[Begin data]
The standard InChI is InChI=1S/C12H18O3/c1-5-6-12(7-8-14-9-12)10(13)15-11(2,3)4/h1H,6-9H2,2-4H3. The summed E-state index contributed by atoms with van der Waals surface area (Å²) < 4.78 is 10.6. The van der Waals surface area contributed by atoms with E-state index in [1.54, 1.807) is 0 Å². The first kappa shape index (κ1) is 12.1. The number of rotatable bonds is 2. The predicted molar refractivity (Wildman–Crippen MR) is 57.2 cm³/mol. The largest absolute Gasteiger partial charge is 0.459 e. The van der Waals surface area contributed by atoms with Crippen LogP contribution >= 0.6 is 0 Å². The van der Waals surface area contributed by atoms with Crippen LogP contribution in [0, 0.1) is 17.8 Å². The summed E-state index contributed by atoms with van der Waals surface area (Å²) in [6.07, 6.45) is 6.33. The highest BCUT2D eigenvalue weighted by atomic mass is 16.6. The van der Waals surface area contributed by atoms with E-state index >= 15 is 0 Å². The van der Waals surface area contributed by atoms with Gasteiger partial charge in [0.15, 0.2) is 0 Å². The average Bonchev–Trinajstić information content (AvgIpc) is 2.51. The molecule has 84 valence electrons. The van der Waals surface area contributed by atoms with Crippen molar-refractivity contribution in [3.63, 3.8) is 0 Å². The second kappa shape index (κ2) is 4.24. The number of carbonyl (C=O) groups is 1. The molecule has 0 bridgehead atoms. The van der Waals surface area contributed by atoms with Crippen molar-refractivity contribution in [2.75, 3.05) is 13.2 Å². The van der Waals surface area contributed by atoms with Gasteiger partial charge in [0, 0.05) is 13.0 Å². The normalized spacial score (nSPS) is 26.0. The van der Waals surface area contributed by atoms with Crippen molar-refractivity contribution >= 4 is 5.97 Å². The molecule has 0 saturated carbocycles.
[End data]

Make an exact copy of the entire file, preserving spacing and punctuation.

The standard InChI is InChI=1S/C12H18O3/c1-5-6-12(7-8-14-9-12)10(13)15-11(2,3)4/h1H,6-9H2,2-4H3. The summed E-state index contributed by atoms with van der Waals surface area (Å²) < 4.78 is 10.6. The van der Waals surface area contributed by atoms with E-state index in [1.54, 1.807) is 0 Å². The first kappa shape index (κ1) is 12.1. The number of rotatable bonds is 2. The predicted molar refractivity (Wildman–Crippen MR) is 57.2 cm³/mol. The largest absolute Gasteiger partial charge is 0.459 e. The van der Waals surface area contributed by atoms with Crippen LogP contribution >= 0.6 is 0 Å². The van der Waals surface area contributed by atoms with Crippen LogP contribution in [0, 0.1) is 17.8 Å². The summed E-state index contributed by atoms with van der Waals surface area (Å²) in [6.07, 6.45) is 6.33. The highest BCUT2D eigenvalue weighted by atomic mass is 16.6. The van der Waals surface area contributed by atoms with E-state index >= 15 is 0 Å². The van der Waals surface area contributed by atoms with Gasteiger partial charge in [0.15, 0.2) is 0 Å². The average Bonchev–Trinajstić information content (AvgIpc) is 2.51. The molecule has 84 valence electrons. The van der Waals surface area contributed by atoms with Crippen molar-refractivity contribution in [3.63, 3.8) is 0 Å². The second kappa shape index (κ2) is 4.24. The number of carbonyl (C=O) groups is 1. The molecule has 0 bridgehead atoms. The van der Waals surface area contributed by atoms with Crippen molar-refractivity contribution in [2.75, 3.05) is 13.2 Å². The van der Waals surface area contributed by atoms with Gasteiger partial charge in [0, 0.05) is 13.0 Å². The normalized spacial score (nSPS) is 26.0. The van der Waals surface area contributed by atoms with Crippen molar-refractivity contribution >= 4 is 5.97 Å². The molecule has 0 saturated carbocycles.